Monterrey, Mexico
Monterrey, Mexico
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Leal-Nares O.,Especies | Mendoza M.E.,National Autonomous University of Mexico | Perez-Salicrup D.,National Autonomous University of Mexico | Geneletti D.,University of Trento | And 3 more authors.
Revista Mexicana de Biodiversidad | Year: 2012

The modeling of potential and current distribution of species has become a very active research area. Generally, modeling is based on the concept of ecological niche, and is supported by the use of computer programs. The main objective of this project was to develop a potential distribution model of Pinus martinezii in the Cuitzeo Lake basin using data of environmental variables, and presence of the target species. To this purpose, the environmental factors that determine the distribution of P. martinezii were identified, and a bioclimatic profile of the species was made. The modeling was based on a spatial multicriteria analyisis. The attributes were grouped into 3 criteria: geopedologic, morphometric and climatic conditions. The resulting potential distribution map showed that there are 2 main areas of potential distribution of P. martinezii, and some isolated areas where populations have not been found. The spatial model is an important tool for planning conservation and reforestation efforts, as well as to plan additional field surveys and identifying sites where the specie can be reintroduced.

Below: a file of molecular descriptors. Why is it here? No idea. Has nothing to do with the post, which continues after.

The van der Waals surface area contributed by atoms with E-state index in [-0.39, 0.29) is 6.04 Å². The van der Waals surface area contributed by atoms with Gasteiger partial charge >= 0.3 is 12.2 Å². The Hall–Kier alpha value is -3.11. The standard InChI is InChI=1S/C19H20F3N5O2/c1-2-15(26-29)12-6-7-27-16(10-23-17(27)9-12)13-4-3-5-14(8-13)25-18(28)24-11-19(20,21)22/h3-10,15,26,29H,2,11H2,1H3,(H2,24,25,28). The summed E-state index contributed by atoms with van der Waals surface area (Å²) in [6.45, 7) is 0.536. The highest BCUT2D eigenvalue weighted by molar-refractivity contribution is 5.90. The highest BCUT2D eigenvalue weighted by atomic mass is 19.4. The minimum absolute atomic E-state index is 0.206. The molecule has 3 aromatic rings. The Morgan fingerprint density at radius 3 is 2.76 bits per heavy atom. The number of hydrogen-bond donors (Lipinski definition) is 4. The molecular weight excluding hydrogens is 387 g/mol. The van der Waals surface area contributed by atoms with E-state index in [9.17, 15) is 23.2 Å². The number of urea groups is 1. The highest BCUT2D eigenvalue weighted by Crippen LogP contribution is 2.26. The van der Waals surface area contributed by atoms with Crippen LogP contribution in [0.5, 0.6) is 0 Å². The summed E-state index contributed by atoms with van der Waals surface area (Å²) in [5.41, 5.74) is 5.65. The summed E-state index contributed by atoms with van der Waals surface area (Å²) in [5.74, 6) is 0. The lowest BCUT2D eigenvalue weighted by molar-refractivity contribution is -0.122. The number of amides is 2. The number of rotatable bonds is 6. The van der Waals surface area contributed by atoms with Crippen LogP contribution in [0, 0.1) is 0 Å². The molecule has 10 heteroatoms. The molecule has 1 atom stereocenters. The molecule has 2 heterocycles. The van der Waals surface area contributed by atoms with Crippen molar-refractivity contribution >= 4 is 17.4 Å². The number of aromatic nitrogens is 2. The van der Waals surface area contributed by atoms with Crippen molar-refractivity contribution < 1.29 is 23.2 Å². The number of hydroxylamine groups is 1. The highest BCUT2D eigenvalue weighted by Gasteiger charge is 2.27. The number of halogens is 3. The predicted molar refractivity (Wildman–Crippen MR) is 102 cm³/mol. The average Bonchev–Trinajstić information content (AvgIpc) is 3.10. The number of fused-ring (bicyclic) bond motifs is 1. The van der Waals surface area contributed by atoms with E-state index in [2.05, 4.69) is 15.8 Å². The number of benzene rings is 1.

Moreno-Talamantes A.,Especies | Roszkowska M.,Adam Mickiewicz University | Roszkowska M.,Amazonian State University | Guayasamin P.R.,Amazonian State University | And 3 more authors.
Check List | Year: 2015

In this paper we provide the first record of the eutardigrade Dactylobiotus parthenogeneticus Bertolani, 1982 from Mexico (North America). Our report increases the range of this species and the number of tardigrade species known from Mexico to 43 taxa. © 2015 Check List and Authors.

The representativeness of the inventory of shrub species of a natural protected area in Coahuila, Mexico was analyzed, with the following objectives: to describe the types of sampling bias; to define the environmental heterogeneity of the botanical records; to determine the level of spatial resolution that supports the information collected. Biases were significant (χ2 = distance road 199.01; p< 0.01, by altitudinal range χ2 = 391.02; p< 0.01 and vegetation χ2 = 518.13; p< 0.01). The inventory sample exhibits significant differences between the control group and a randomized design for 5 bioclimatic variables (mean annual temperature (Bio1): U = 117,900; p< 0.01; isothermality (Bio3): U = 189.650, p< 0.01; precipitation wettest month (Bio13): U = 134.330, p< 0.01; seasonality of precipitation (Bio15): U = 175.720, p< 0.01 and precipitation of the coldest quarter (Bio19): U = 146.550, p< 0.01). Environmental variables and road distances, on the coverage of this infrastructure in the area, can contribute to a good characterization of the ANP. The information from collected records is adequate for small scales of analysis (1 and 0.5°). © 2015 Universidad Nacional Autonoma de Mexico, Instituto de Biologia.

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